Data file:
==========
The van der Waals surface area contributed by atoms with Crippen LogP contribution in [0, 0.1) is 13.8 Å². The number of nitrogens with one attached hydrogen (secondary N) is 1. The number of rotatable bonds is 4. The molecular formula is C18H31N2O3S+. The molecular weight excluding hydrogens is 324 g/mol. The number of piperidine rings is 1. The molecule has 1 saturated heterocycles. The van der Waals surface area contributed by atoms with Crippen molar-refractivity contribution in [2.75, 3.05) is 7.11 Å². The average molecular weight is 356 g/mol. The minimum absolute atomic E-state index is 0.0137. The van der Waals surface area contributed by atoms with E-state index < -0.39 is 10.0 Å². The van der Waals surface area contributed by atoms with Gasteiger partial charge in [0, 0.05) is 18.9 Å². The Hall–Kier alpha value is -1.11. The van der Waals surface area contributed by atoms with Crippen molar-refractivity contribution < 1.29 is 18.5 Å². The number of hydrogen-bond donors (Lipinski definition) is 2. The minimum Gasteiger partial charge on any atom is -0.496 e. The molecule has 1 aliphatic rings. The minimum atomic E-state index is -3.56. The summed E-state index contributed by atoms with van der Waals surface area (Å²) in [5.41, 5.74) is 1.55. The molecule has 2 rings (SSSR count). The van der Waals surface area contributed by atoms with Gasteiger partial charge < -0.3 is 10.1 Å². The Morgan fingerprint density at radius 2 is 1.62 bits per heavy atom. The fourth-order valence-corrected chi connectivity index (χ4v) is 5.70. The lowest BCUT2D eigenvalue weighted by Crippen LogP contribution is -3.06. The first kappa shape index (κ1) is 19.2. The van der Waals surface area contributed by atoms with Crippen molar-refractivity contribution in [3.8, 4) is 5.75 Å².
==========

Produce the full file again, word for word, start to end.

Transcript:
The van der Waals surface area contributed by atoms with Crippen LogP contribution in [0, 0.1) is 13.8 Å². The number of nitrogens with one attached hydrogen (secondary N) is 1. The number of rotatable bonds is 4. The molecular formula is C18H31N2O3S+. The molecular weight excluding hydrogens is 324 g/mol. The number of piperidine rings is 1. The molecule has 1 saturated heterocycles. The van der Waals surface area contributed by atoms with Crippen molar-refractivity contribution in [2.75, 3.05) is 7.11 Å². The average molecular weight is 356 g/mol. The minimum absolute atomic E-state index is 0.0137. The van der Waals surface area contributed by atoms with E-state index < -0.39 is 10.0 Å². The van der Waals surface area contributed by atoms with Gasteiger partial charge in [0, 0.05) is 18.9 Å². The Hall–Kier alpha value is -1.11. The van der Waals surface area contributed by atoms with Crippen molar-refractivity contribution < 1.29 is 18.5 Å². The number of hydrogen-bond donors (Lipinski definition) is 2. The minimum Gasteiger partial charge on any atom is -0.496 e. The molecule has 1 aliphatic rings. The minimum atomic E-state index is -3.56. The summed E-state index contributed by atoms with van der Waals surface area (Å²) in [5.41, 5.74) is 1.55. The molecule has 2 rings (SSSR count). The van der Waals surface area contributed by atoms with Gasteiger partial charge < -0.3 is 10.1 Å². The Morgan fingerprint density at radius 2 is 1.62 bits per heavy atom. The fourth-order valence-corrected chi connectivity index (χ4v) is 5.70. The lowest BCUT2D eigenvalue weighted by Crippen LogP contribution is -3.06. The first kappa shape index (κ1) is 19.2. The van der Waals surface area contributed by atoms with Crippen molar-refractivity contribution in [3.8, 4) is 5.75 Å².